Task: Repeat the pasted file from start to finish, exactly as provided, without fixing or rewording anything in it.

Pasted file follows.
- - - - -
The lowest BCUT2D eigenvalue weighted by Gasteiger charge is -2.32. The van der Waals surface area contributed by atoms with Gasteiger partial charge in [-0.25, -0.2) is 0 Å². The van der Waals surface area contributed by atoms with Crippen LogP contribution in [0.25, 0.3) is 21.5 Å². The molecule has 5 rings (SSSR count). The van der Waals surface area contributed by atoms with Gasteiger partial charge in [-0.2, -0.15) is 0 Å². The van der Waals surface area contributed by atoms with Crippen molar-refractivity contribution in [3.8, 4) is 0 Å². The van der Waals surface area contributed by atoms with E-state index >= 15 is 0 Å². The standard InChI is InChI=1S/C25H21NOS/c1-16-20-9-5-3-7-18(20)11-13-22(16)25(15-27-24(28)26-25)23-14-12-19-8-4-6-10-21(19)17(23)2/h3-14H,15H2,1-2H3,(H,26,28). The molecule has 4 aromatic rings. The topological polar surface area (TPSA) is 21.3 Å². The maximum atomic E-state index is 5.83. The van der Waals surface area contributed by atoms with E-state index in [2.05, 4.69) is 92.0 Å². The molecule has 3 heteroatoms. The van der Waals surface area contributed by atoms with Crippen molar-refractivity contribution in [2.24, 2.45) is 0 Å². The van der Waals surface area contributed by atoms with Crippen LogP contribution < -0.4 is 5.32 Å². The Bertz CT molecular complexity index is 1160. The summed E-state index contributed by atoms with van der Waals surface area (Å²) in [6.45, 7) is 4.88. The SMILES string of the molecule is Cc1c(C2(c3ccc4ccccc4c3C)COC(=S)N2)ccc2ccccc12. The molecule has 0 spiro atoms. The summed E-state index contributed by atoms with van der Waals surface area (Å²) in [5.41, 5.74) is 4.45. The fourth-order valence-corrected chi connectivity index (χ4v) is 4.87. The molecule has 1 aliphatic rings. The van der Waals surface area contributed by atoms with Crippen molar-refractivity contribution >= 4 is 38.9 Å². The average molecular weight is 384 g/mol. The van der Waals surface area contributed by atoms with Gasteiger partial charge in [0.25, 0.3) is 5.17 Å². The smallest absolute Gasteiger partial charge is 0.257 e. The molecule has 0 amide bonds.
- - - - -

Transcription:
The lowest BCUT2D eigenvalue weighted by Gasteiger charge is -2.32. The van der Waals surface area contributed by atoms with Gasteiger partial charge in [-0.25, -0.2) is 0 Å². The van der Waals surface area contributed by atoms with Crippen LogP contribution in [0.25, 0.3) is 21.5 Å². The molecule has 5 rings (SSSR count). The van der Waals surface area contributed by atoms with Gasteiger partial charge in [-0.2, -0.15) is 0 Å². The van der Waals surface area contributed by atoms with Crippen molar-refractivity contribution in [3.8, 4) is 0 Å². The van der Waals surface area contributed by atoms with E-state index >= 15 is 0 Å². The standard InChI is InChI=1S/C25H21NOS/c1-16-20-9-5-3-7-18(20)11-13-22(16)25(15-27-24(28)26-25)23-14-12-19-8-4-6-10-21(19)17(23)2/h3-14H,15H2,1-2H3,(H,26,28). The molecule has 4 aromatic rings. The topological polar surface area (TPSA) is 21.3 Å². The maximum atomic E-state index is 5.83. The van der Waals surface area contributed by atoms with E-state index in [2.05, 4.69) is 92.0 Å². The molecule has 3 heteroatoms. The van der Waals surface area contributed by atoms with Crippen molar-refractivity contribution in [2.24, 2.45) is 0 Å². The van der Waals surface area contributed by atoms with Crippen LogP contribution < -0.4 is 5.32 Å². The Bertz CT molecular complexity index is 1160. The summed E-state index contributed by atoms with van der Waals surface area (Å²) in [6.45, 7) is 4.88. The SMILES string of the molecule is Cc1c(C2(c3ccc4ccccc4c3C)COC(=S)N2)ccc2ccccc12. The molecule has 0 spiro atoms. The summed E-state index contributed by atoms with van der Waals surface area (Å²) in [5.41, 5.74) is 4.45. The fourth-order valence-corrected chi connectivity index (χ4v) is 4.87. The molecule has 1 aliphatic rings. The van der Waals surface area contributed by atoms with Crippen molar-refractivity contribution >= 4 is 38.9 Å². The average molecular weight is 384 g/mol. The van der Waals surface area contributed by atoms with Gasteiger partial charge in [0.25, 0.3) is 5.17 Å². The smallest absolute Gasteiger partial charge is 0.257 e. The molecule has 0 amide bonds.